AR-News: Hearing will explore effects of Navy sonar on marine life
wolfcrest at hotmail.com
Thu Sep 25 18:46:53 EDT 2003
By Katherine Schiffner
State lawmakers will have a public hearing Wednesday to discuss how the U.S.
Navy's use of sonar is affecting Puget Sound's marine mammals.
"There's no getting around the fact that whales and dolphins in Puget Sound
are, at the very least, getting spooked by the sonar," said state Rep. Mike
Cooper, D-Edmonds, chairman of the House Fisheries, Ecology and Parks
The panel will hold the hearing in Edmonds. The Navy's sonar system has been
under scrutiny since the Everett-based USS Shoup used its midrange tactical
sonar in early May near Vancouver Island. About a dozen porpoises were later
reported beached or floating in nearby waters. Researchers are studying
carcasses to find out why they died.
A Navy representative will explain to lawmakers why the Navy uses sonar and
how sound travels in water, said Lt. j.g. Bill Couch, spokesman for Navy
"The Navy takes this very seriously, and we're actively participating with
state and federal agencies to discuss the issue," he said.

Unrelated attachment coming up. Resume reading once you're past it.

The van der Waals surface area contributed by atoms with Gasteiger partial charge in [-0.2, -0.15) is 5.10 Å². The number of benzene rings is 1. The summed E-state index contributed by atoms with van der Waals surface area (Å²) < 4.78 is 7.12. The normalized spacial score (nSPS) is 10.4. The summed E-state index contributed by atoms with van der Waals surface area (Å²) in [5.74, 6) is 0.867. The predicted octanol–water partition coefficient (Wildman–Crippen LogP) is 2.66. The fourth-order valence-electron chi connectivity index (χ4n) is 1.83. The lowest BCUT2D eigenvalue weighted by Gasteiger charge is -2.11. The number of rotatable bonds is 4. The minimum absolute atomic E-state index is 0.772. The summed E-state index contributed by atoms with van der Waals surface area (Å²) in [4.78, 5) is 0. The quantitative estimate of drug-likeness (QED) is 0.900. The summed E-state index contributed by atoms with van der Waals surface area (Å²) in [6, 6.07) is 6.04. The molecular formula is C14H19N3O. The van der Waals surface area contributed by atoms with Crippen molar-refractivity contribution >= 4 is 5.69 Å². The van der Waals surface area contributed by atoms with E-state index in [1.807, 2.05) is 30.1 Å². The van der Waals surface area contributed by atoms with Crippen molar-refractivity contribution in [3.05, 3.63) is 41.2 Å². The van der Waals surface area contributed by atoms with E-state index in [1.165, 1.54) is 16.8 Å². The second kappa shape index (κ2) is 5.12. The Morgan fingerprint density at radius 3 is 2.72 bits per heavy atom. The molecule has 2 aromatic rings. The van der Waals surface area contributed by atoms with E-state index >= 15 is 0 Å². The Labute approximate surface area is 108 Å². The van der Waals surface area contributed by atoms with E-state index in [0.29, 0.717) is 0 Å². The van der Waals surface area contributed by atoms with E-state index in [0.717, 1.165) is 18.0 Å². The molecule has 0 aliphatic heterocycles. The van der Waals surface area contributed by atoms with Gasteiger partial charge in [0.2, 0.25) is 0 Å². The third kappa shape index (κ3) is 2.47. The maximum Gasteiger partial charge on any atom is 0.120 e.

Howard Garrett of the Whidbey-Island based Orca Network said he's glad the
state is holding a hearing.
"I applaud that they're raising the profile of the issue," said Garrett, who
will speak at a Greenpeace presentation about the effect of sonar on whales
at 1 p.m. Saturday at Pier 66 in Seattle.
Representatives from the National Marine Fisheries Service, the state
Department of Fish and Wildlife and the state Department of Ecology also
"Certainly, the Navy has a pivotal mission to fulfil. This issue isn't about
assigning blame, or suggesting we get all the boats out of the water as fast
as we can," Cooper said. "But just as certainly, we want to understand what
sonar means for our marine mammals."
The committee also will discuss cleanup of the former Unocal fuel-storage
site in Edmonds. In addition, the panel will visit Everett to learn more
about the Port of Everett's proposed pier project.
Reporter Katherine Schiffner: 425-339-3436 or schiffner at heraldnet.com.
Our task must be to free ourselves... by widening our circle of compassion
to embrace all living creatures and the whole of nature and its beauty.
-- Albert Einstein
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